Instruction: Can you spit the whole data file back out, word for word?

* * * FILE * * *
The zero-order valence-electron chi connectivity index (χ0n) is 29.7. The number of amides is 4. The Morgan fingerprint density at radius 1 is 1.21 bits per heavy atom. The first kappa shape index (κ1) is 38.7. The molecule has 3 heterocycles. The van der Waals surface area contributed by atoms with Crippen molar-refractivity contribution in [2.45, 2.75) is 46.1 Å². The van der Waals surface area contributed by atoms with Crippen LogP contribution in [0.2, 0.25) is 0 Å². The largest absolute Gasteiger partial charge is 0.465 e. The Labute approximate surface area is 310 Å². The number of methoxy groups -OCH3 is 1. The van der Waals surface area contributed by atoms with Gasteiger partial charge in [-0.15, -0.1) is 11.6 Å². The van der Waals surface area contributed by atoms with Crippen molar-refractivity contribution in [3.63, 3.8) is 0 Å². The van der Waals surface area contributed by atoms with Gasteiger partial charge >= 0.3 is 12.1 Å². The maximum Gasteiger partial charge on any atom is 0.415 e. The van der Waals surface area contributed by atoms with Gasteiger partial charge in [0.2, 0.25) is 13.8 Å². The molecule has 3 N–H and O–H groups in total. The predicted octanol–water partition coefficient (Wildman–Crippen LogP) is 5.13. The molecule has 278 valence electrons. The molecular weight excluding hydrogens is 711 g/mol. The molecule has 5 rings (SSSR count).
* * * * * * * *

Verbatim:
The zero-order valence-electron chi connectivity index (χ0n) is 29.7. The number of amides is 4. The Morgan fingerprint density at radius 1 is 1.21 bits per heavy atom. The first kappa shape index (κ1) is 38.7. The molecule has 3 heterocycles. The van der Waals surface area contributed by atoms with Crippen molar-refractivity contribution in [2.45, 2.75) is 46.1 Å². The van der Waals surface area contributed by atoms with Crippen LogP contribution in [0.2, 0.25) is 0 Å². The largest absolute Gasteiger partial charge is 0.465 e. The Labute approximate surface area is 310 Å². The number of methoxy groups -OCH3 is 1. The van der Waals surface area contributed by atoms with Gasteiger partial charge in [-0.15, -0.1) is 11.6 Å². The van der Waals surface area contributed by atoms with Crippen molar-refractivity contribution in [3.63, 3.8) is 0 Å². The van der Waals surface area contributed by atoms with Gasteiger partial charge >= 0.3 is 12.1 Å². The maximum Gasteiger partial charge on any atom is 0.415 e. The van der Waals surface area contributed by atoms with Gasteiger partial charge in [0.2, 0.25) is 13.8 Å². The molecule has 3 N–H and O–H groups in total. The predicted octanol–water partition coefficient (Wildman–Crippen LogP) is 5.13. The molecule has 278 valence electrons. The molecular weight excluding hydrogens is 711 g/mol. The molecule has 5 rings (SSSR count).